Killing Cooking: The Rise of Unnecessary Food Tech

 

Can't find Time to Cook? 

If you, (comma) like us, find yourself in the endless scroll of Buzzfeed-style listicles, you’ve probably noticed that someone is always trying to “hack” health and productivity. We’ve known that Americans are often overworked and, resultantly, make poor lifestyle choices when it comes to food. When it comes to finding the time to shop for or prepare a nutritionally balanced meal, most of us come up short.

The hive-mind of the internet has given us some pathways forward, of course. Weekly meal-prepping strategies, slow-cooker recipes, and meal-delivery services have all attempted to solve our dietary woes and time limitations at varying levels of financial involvement. The latest trend in tech-assisted food preparation comes in the form of a smart “oven” which can be programmed to perfectly cook pre-prepared dishes using a range of heating methods.

 

Reheating Revelations

The two main contenders in this new category are called Suvie and Tovala. Each machine retails (or will retail) for around $500 and occupies the counter space equivalent to a large microwave. Owners are encouraged to purchase pre-prepared meals which the machine can cook with a simple scan, though there are some capabilities which allow one to cook their own ingredients.

According to initial reviews, the machines work as expected, producing well-balanced and flavorful bites in around 30 minutes (give or take, depending on the recipe) through a process of baking, steaming, and magic. Reviewers said that the result was far less soggy than a microwaved meal, and the convenience of starting the cooking process via smartphone app was a good way to save time.

But, here at the Studio, something doesn’t seem right about all this. Why are we putting our resources towards this kind of technology when we could simply learn a skill like cooking which, in turn, can help build a sense of self-worth? Furthermore, why are we so focused on a technology with such blatant limitations?

The Traditional Advantage

A professional chef comes equipped with a lot of desirable knowledge which can help make meal preparation faster. Keeping a clean prep station (mise en place) and a decent knowledge of different foods/techniques are huge timesavers. Equipment like Suvie and Tuvala let us bypass their technical limitations, but they don’t give us the tools to actually cook better.

Granted, one may improve your knowledge of completed dishes with a smart “oven” by using it, but that does little to help your skills with a frying pan. And, frankly, skill provides a sense of purpose and self-worth. In a world full of people chasing ‘experiences’ that hope to fulfill some sense of ‘self’, we might be a lot better off learning and practicing some basic skills instead.

The Proof is in the Portions

The boon to these products might be eked out in the healthy, portion-controlled, pre-prepared meals, which admittedly provide a much healthier alternative to many microwave options. But there are trade offs here too. Like most frozen things, meals from Suvie and Tuvala can be cooked in a microwave oven. Will they taste as good as if they were cooked in the $500 piece of equipment they were made for? Probably not. The difference is you, like over 98% of American households, probably have a microwave already and it probably did not cost you $500.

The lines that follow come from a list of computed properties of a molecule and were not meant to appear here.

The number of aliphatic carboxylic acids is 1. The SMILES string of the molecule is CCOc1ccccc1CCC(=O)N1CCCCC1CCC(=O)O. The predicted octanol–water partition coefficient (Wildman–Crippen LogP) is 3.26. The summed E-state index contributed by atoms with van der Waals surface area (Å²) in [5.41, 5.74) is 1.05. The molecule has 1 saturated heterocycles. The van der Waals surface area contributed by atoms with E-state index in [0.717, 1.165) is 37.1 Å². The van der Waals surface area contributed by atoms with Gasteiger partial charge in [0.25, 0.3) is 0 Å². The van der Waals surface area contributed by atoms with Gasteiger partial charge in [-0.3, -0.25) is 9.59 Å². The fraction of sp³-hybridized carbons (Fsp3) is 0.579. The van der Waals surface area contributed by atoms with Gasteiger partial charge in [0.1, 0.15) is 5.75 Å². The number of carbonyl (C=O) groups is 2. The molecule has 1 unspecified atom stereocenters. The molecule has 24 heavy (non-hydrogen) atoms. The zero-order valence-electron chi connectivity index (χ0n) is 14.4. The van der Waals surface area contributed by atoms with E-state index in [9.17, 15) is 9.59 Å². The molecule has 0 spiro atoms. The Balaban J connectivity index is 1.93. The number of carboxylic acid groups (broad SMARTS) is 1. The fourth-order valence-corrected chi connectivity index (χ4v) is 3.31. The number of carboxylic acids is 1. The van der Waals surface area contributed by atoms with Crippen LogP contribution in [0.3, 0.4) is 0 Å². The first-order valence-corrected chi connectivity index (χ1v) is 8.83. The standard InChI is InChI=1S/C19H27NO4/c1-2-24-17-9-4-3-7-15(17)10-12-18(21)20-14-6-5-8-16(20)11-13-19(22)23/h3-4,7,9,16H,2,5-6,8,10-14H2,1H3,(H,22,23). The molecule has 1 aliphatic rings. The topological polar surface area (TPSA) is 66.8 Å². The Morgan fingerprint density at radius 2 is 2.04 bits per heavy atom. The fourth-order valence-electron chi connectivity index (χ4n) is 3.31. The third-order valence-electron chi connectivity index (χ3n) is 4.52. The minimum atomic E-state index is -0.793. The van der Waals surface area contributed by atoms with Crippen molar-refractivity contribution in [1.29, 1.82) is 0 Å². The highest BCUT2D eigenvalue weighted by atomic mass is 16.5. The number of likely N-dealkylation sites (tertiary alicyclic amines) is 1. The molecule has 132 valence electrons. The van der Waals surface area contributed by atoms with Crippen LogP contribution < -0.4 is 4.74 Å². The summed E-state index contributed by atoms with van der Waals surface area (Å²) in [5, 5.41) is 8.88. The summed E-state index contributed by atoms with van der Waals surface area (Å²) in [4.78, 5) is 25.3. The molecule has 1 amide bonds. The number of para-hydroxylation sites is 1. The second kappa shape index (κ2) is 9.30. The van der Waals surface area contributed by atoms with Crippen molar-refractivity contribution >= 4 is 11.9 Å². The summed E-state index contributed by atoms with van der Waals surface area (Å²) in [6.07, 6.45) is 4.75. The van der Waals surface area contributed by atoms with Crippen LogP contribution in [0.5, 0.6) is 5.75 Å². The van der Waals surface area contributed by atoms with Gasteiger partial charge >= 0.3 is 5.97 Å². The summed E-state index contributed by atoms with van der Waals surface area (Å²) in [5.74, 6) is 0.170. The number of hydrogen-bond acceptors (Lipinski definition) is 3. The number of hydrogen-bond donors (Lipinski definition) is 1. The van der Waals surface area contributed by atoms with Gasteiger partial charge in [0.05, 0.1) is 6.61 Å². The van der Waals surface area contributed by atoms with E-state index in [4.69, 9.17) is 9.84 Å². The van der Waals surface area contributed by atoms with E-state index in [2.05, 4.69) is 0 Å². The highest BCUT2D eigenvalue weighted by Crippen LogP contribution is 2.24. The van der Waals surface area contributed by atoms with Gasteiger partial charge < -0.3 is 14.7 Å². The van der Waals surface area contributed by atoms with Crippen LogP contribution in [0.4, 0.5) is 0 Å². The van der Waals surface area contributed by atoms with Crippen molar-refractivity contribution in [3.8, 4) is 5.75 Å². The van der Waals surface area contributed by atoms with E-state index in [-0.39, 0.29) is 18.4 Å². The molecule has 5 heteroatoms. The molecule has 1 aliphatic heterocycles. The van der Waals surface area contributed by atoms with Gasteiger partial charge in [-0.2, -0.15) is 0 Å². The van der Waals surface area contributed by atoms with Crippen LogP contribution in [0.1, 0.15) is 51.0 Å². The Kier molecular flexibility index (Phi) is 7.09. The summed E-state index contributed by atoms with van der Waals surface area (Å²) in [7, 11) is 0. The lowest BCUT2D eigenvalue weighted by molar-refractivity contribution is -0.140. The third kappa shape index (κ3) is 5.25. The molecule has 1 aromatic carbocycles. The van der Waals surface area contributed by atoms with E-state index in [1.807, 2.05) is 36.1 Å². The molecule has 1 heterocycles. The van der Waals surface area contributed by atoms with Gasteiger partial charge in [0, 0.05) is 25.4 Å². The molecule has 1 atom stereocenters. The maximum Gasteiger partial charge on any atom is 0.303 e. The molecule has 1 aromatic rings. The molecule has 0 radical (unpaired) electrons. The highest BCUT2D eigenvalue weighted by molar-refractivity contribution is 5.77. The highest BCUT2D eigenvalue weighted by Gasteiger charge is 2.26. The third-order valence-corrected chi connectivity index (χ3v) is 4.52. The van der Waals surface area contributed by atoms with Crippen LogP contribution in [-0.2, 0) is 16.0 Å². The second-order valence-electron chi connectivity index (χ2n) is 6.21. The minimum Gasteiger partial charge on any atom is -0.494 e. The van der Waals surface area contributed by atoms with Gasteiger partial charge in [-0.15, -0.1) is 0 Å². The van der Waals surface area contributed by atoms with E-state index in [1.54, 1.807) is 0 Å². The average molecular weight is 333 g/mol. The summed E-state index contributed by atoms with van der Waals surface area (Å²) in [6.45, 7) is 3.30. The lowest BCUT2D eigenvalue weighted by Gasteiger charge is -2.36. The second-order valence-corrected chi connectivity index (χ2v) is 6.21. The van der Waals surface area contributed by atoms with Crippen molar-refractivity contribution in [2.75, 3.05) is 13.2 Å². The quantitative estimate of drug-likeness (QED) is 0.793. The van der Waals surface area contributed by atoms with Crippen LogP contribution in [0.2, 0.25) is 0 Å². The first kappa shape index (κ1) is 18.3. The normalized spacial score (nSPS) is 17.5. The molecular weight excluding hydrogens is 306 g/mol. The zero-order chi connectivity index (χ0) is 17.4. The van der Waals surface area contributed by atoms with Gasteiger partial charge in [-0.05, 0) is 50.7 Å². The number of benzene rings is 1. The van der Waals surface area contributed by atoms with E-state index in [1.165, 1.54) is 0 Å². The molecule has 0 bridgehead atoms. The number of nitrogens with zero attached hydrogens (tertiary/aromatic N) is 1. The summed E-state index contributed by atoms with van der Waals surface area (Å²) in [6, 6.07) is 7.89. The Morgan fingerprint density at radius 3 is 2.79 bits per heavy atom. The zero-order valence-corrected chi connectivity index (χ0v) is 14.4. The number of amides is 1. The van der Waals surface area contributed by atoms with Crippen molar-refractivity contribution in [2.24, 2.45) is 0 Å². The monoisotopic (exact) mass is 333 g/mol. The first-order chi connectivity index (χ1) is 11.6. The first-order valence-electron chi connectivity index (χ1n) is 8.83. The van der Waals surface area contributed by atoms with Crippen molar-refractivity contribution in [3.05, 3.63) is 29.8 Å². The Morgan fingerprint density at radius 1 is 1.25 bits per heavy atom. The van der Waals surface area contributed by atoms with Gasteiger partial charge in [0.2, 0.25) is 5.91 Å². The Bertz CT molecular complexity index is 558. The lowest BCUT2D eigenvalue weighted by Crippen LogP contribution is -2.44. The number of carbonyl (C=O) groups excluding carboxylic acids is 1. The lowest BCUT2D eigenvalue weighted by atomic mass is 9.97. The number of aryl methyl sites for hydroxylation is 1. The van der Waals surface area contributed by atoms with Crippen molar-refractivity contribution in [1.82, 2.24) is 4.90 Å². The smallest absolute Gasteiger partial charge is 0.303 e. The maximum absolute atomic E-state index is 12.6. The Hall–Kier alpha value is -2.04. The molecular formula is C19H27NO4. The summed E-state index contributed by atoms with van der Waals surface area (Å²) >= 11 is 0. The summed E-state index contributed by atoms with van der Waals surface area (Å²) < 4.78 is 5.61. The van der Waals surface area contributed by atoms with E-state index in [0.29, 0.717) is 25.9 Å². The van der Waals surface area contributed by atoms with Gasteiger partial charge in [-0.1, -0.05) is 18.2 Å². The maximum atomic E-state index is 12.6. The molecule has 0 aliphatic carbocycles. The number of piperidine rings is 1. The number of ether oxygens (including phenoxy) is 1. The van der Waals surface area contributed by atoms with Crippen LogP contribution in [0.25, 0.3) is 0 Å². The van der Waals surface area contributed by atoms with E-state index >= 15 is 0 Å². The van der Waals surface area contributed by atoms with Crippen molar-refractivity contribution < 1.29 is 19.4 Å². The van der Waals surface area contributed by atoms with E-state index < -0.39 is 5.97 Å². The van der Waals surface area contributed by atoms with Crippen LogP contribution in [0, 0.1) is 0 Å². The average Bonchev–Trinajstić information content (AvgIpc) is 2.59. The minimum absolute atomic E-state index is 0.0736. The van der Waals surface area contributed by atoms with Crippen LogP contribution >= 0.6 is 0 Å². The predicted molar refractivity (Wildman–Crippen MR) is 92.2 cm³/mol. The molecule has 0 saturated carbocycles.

A History of Useless

This wave of smart “oven” technology is just the latest in strange food fads. Remember the Juicero? Top Silicon Valley investors—smart people among them—invested over $120 million in that company. The Juicero product wasn’t all that different from the Suvie or Tuvala. A basic subscription would provide the consumer with plastic bags containing fresh fruit juices and a $400 wifi-enabled, juice ‘press’ squeezed the juice from the bag into a cup...all with a simple smartphone app! Healthy + Convenient = Good idea right? When people realized that the juice was just as well squeezed out of the bag by hand (and free of charge), the mirage of usefulness evaporated and the company went belly-up.

Though new smart “oven” products do more than apply pressure to a juice-filled bag, they still feel like overpriced microwaves with more limitations than actual applications. And though they pose a time-saving benefit to some, the biggest benefits will probably be seen by the companies themselves, once they lock enough customers into their subscription service. Great business model, bad life experience.

Delicious, but not Diverse

Heat-and-eat meals also serve to limit our options since they must be made to appeal to a wide audience. You’re far more likely to find a lemon chicken breast meal than a spicy curry dish, for example. This limitation isn’t malicious, but does necessitate a homogeneous range of ingredients and flavors that deemphasize the diverse cultural traditions that have made America a culinary powerhouse. Why narrow our horizons in favor of convenience? Couldn’t we broaden them instead with basic skills and a rewarding progression up self-directed ladders of complexity? Putting a few containers of food in a machine is easier, but is it as fulfilling as eating the fruits (or vegetables) of your labor?

Practice: The Real Timesaver

So, rather spending a boatload of money on this new tech, here’s our "hack" for healthier, faster cooking: learn some basics, find a recipe, and cook it. Practice your cooking. Dedicate time to making meals that taste good and provide the range of nutrition to you need to thrive. Allow yourself to fail and congratulate yourself when you succeed. We’re not saying you need to master the art and science of cooking.

Your knowledge of preparing a variety of meals will afford you more freedom in what you cook and enrich you with skills that fulfill your body, mind, heart and soul.